Buying A 85 Keys Piano?

Japan Used Piano Yamaha U3E

Today, we have a customer dropping by our center and enquired about the different on 85 keys piano and 88 keys piano. It was really an interesting topic for discussion and we would like to share a bit here for you, if you come across a 85 keys piano in the future.

Now, Let’s get started and explore a little bit into piano development history.

The great inventor of Piano is Bartolomeo Cristofori. He was born in May 1655 and died in Jan 1731. He spent his youth and adolescene serving as the apprentice to the Nicolo Amati, one of the best Italian violin makers of his time.

In 1688 he caught the attention of the Ferdinando de Medici, son of the Grand Duke of Tuscany, Cosimo III. Then he was recruited to become his official violin maker and musician. Along his career with Ferdinando, Cristofori started working on new instruments. His first work was on keyboard instruments.

Cristofori apparently invented the first piano in 1709. By 1726, he had arrived at the all essentials of the modern piano action.

From the year of 1726, piano evolved thru upgrades over centuries. The keyboard of a Mozart era piano (late 18th century) had only about 5 octaves of keys. During Beethoven’s lifetime, he worked closely with piano builders increasing the range and capabilities of the piano. So, later works of Beethoven not only cover a wider range of keys on the piano than his earlier works, but also place greater demands on the range of volume and speed of notes played.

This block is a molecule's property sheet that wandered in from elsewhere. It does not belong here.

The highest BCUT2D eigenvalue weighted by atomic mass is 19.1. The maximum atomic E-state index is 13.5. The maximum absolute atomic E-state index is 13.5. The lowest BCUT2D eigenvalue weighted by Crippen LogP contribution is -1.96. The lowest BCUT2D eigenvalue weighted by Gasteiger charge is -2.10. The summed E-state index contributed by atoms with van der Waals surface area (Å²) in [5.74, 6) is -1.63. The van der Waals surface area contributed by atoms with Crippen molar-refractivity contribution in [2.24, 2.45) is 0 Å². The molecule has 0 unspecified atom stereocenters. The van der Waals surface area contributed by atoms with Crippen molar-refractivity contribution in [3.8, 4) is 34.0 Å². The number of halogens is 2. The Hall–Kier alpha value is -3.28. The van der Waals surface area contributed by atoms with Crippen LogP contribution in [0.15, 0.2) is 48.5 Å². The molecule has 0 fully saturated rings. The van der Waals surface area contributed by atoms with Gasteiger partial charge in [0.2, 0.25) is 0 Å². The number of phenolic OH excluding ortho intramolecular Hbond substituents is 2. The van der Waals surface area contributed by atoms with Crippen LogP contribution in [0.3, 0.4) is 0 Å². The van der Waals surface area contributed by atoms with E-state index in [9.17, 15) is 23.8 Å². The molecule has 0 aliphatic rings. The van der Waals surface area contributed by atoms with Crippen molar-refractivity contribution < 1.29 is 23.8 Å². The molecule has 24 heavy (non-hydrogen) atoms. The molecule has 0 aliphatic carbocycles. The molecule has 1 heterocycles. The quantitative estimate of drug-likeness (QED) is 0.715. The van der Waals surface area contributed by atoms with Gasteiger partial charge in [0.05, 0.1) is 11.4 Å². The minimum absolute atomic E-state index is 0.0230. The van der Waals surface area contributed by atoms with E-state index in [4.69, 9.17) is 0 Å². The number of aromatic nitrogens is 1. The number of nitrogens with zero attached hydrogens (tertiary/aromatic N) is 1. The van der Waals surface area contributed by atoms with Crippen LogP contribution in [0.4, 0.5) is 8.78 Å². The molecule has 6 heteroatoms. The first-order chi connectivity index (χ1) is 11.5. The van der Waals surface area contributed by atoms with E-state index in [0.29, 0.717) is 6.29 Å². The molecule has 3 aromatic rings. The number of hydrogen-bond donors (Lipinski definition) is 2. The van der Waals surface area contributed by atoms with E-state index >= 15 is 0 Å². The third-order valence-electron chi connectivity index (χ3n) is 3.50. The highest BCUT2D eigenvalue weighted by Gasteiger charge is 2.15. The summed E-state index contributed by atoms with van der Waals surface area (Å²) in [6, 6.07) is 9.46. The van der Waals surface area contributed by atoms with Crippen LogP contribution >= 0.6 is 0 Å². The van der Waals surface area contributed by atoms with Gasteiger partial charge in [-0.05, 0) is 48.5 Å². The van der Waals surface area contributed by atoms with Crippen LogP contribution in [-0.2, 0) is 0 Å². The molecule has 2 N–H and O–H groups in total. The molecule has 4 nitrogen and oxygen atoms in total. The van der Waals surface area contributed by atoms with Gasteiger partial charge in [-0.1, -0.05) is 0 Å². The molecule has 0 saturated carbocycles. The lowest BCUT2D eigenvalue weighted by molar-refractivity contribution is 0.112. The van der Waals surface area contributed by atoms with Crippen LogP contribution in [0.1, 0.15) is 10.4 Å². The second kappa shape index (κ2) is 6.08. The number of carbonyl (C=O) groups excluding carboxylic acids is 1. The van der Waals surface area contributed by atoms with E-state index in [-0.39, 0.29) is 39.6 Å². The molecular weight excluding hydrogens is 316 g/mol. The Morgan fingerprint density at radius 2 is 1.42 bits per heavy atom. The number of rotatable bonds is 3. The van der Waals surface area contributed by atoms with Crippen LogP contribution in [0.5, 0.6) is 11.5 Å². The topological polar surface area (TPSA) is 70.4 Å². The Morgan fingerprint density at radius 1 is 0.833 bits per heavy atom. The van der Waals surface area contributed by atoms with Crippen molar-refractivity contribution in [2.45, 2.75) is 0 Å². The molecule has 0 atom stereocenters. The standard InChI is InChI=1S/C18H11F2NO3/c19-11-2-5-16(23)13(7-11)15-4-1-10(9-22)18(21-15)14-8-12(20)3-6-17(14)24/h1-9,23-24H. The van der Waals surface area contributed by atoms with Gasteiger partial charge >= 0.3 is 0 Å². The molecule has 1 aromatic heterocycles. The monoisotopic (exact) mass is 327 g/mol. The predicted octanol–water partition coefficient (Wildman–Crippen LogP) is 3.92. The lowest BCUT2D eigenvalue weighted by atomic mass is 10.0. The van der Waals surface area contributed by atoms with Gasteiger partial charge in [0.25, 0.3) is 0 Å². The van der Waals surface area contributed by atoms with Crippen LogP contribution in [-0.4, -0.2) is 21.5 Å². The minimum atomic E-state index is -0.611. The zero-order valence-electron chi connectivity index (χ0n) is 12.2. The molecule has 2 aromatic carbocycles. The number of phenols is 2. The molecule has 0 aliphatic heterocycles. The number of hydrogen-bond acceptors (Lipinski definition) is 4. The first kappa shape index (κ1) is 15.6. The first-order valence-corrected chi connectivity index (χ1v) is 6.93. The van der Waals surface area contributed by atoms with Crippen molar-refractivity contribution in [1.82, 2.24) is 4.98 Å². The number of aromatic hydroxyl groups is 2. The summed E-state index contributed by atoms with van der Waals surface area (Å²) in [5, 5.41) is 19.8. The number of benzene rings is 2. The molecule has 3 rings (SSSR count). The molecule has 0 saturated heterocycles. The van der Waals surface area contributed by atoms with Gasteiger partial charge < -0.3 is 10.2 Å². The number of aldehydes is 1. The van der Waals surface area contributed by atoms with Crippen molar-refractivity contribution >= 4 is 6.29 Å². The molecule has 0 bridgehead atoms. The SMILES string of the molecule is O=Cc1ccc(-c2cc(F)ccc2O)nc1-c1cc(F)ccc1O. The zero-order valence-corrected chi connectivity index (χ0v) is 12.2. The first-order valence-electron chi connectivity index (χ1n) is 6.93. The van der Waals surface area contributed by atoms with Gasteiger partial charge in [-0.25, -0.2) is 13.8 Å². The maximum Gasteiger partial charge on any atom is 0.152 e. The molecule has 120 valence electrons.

Eventually a standard of 85 keys developed in the late 19th century. For more details, in 1850, the piano keys moved 4 full octave to 6 octave. Then the keys reached 85 keys, at the middle to late of 19th century. At that time period the 85 keys, 7 octave from A0 to A7, was the standard piano. 

And as composers were getting more readily to write music for a wider range then 85 keys to the full 88 keys, some pianos were built with 88 keys. And eventually that 88 keys range became the absolute standard on pianos in 1960s.

Why buy an 19th century’s 85 keys piano, where you already know you MUST change this piano to a 88 keys when you go higher grades? Do you agree?